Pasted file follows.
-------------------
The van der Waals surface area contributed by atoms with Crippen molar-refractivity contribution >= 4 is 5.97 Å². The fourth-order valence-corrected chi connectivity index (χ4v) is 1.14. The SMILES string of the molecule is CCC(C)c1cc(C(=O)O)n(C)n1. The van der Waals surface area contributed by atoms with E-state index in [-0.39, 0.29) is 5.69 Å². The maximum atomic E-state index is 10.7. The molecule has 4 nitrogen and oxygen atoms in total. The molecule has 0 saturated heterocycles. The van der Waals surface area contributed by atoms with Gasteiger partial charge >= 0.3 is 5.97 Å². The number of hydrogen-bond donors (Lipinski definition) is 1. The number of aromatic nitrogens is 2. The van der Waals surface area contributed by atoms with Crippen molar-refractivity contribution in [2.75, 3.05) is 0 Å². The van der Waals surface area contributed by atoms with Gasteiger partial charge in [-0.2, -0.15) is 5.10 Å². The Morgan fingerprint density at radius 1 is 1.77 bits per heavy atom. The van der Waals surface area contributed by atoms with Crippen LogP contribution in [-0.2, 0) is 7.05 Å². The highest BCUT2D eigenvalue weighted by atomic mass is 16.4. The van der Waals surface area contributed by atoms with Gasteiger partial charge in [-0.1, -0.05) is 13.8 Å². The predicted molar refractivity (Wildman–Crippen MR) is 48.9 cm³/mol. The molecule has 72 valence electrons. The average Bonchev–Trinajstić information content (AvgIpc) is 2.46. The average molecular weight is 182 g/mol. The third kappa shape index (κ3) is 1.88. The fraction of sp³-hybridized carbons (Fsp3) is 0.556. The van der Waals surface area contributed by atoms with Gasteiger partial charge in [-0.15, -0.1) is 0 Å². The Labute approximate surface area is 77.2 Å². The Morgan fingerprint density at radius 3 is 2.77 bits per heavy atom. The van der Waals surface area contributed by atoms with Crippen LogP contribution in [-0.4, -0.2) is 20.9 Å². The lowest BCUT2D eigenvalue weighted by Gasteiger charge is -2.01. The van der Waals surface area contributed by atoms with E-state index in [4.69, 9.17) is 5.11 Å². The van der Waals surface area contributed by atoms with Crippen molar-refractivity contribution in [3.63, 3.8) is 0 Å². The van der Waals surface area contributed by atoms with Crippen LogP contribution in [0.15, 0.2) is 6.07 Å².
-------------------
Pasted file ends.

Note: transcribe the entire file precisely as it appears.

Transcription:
The van der Waals surface area contributed by atoms with Crippen molar-refractivity contribution >= 4 is 5.97 Å². The fourth-order valence-corrected chi connectivity index (χ4v) is 1.14. The SMILES string of the molecule is CCC(C)c1cc(C(=O)O)n(C)n1. The van der Waals surface area contributed by atoms with E-state index in [-0.39, 0.29) is 5.69 Å². The maximum atomic E-state index is 10.7. The molecule has 4 nitrogen and oxygen atoms in total. The molecule has 0 saturated heterocycles. The van der Waals surface area contributed by atoms with Gasteiger partial charge >= 0.3 is 5.97 Å². The number of hydrogen-bond donors (Lipinski definition) is 1. The number of aromatic nitrogens is 2. The van der Waals surface area contributed by atoms with Crippen molar-refractivity contribution in [2.75, 3.05) is 0 Å². The van der Waals surface area contributed by atoms with Gasteiger partial charge in [-0.2, -0.15) is 5.10 Å². The Morgan fingerprint density at radius 1 is 1.77 bits per heavy atom. The van der Waals surface area contributed by atoms with Crippen LogP contribution in [-0.2, 0) is 7.05 Å². The highest BCUT2D eigenvalue weighted by atomic mass is 16.4. The van der Waals surface area contributed by atoms with Gasteiger partial charge in [-0.1, -0.05) is 13.8 Å². The predicted molar refractivity (Wildman–Crippen MR) is 48.9 cm³/mol. The molecule has 72 valence electrons. The average Bonchev–Trinajstić information content (AvgIpc) is 2.46. The average molecular weight is 182 g/mol. The third kappa shape index (κ3) is 1.88. The fraction of sp³-hybridized carbons (Fsp3) is 0.556. The van der Waals surface area contributed by atoms with Gasteiger partial charge in [-0.15, -0.1) is 0 Å². The Labute approximate surface area is 77.2 Å². The Morgan fingerprint density at radius 3 is 2.77 bits per heavy atom. The van der Waals surface area contributed by atoms with Crippen LogP contribution in [-0.4, -0.2) is 20.9 Å². The lowest BCUT2D eigenvalue weighted by Gasteiger charge is -2.01. The van der Waals surface area contributed by atoms with E-state index in [4.69, 9.17) is 5.11 Å². The van der Waals surface area contributed by atoms with Crippen molar-refractivity contribution in [3.63, 3.8) is 0 Å². The van der Waals surface area contributed by atoms with Crippen LogP contribution in [0.15, 0.2) is 6.07 Å².